The Socialist Party (PS) voted against the law and threatened to bring a case before the constitutional court. André Valini, the PS faction speaker, announced “frontal, total and considered opposition” from the PS, and warned “more violent crimes could be generated by harsher punishments”.
However, the Socialist Party’s opposition is thoroughly implausible. In the election campaign, PS presidential candidate Lionel Jospin’s programme had called for the same proposals against juvenile offenders. Moreover, the PS has prepared the ground for these measures. The PS’s “Law concerning everyday security”, introduced by the Jospin government, had already considerably limited fundamental rights and had introduced imprisonment for petty offences such as riding public transport without a ticket. After the September 11 events, Lionel Jospin’s justice minister, Marylise Lebranchu, had permitted the use of anonymous testimony, even if only as an exception and in special cases.
The proposal for neighbourhood judges, like the neighbourhood police, had roots in measures proposed by the Socialist Party. Julien Dray, a former member of the Pabloite Ligue Communiste Révolutionnaire, and who sits today on the PS national executive committee, endorsed the introduction of such fast-track and lay courts, as a vice-president of the Ille de France regional council.
As far as the trade unions are concerned, Justice Minister Dominique Perben had already included them in the preparation of the law. In his speech he explained, “I would like to say that due to the urgency of the action—in contrast to what one reads and hears here and there—I sought consultation about the text beforehand: I received personally more than 60 delegations, among them 29 from the trade unions. From these hearings, several suggestions flowed into the draft bill which I submitted.”What does the new law mean?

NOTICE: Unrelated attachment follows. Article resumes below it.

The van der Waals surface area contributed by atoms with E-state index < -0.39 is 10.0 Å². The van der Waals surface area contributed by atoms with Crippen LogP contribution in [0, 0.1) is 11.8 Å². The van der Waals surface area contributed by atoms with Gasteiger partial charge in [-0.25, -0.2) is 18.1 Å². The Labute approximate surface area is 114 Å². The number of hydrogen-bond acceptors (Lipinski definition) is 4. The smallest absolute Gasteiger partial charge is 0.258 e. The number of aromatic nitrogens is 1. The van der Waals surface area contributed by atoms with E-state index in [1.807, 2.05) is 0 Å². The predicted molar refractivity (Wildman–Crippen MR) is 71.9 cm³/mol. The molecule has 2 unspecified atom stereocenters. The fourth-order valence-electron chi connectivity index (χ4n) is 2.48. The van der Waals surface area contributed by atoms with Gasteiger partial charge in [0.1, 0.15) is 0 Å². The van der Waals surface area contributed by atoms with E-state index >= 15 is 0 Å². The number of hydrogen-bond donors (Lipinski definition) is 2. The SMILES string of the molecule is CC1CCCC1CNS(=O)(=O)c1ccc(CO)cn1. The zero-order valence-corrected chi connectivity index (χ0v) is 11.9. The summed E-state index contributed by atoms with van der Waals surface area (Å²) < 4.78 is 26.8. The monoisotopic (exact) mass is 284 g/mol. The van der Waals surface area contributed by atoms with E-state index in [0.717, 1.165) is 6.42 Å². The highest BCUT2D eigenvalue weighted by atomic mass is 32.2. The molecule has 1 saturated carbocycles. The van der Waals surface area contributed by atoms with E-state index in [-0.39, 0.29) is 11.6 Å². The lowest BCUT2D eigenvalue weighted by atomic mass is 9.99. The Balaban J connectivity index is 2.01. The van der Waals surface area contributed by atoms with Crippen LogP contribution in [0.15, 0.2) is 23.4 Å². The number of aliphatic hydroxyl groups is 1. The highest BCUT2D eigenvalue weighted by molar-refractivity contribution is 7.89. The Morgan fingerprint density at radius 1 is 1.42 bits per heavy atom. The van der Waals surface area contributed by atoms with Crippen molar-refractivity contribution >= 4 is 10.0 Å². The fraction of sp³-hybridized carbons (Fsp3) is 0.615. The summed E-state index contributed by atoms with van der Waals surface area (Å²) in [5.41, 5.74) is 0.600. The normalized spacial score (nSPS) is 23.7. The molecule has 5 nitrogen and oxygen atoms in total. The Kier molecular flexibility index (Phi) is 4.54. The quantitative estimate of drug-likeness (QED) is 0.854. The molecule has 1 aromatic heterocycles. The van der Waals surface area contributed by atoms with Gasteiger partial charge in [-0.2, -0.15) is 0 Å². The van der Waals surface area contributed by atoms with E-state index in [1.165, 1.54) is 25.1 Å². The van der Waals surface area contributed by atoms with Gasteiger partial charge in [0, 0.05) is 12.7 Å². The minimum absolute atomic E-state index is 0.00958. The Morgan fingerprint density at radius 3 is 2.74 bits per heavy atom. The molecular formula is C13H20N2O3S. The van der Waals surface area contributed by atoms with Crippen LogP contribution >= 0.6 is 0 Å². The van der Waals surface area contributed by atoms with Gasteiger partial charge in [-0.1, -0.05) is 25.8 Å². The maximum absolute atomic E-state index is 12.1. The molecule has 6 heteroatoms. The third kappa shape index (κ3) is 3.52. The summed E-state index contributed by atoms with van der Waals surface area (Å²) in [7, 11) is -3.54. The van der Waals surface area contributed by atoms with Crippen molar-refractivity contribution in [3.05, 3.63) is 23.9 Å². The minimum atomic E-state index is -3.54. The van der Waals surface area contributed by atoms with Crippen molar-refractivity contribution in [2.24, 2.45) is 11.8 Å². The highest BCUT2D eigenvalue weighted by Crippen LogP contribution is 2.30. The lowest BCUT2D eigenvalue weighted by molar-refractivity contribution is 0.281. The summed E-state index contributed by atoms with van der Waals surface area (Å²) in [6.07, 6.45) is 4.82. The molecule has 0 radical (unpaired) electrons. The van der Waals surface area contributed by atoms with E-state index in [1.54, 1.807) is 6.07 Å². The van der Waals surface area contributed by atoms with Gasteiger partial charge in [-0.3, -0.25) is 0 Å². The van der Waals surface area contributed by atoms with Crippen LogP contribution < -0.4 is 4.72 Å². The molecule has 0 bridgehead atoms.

The new law introduces a new concept for the administration of justice which confers far greater weight to state repressive measures—as was previously done with the extension of police powers. Measures that had already been prepared and introduced individually by the Jospin government are now being generalized and raised to a new principle.
The state is entitled to control the everyday lives of workers and youth in the smallest detail. Denunciations are encouraged; the security needs of older people are being abused, in order to introduce a stool-pigeon culture. Moreover, the working class and poor are being doubly punished if they come into conflict with the law.
At the same time, the position of working class youth is being substantially worsened by another legal measure: the so-called “ Contrat-Jeunes” Law. Introduced in July by Labour Minister François Fillon, this envisages sending 250,000 unqualified young people to work for two to three years as low-wage workers in small and medium-sized business, where they would not receive an education or apprenticeship but be exploited as cheap labour without any rights, while the employers are freed from tax contributions.
In this situation, the new law also represents the fear of the bourgeoisie of new unrest, such as that which developed in May-June 1968 or in December 1995. Ultimately, the same politicians who say youth should face “zero tolerance” have raised their own parliamentary allowances and call for an amnesty for their own numerous corruption affairs.
That their fears of social upheaval are entirely justified could be seen last April, when tens of thousands of young people spontaneously took to the streets in the hours and days following the first round of the presidential election, in opposition to Le Pen.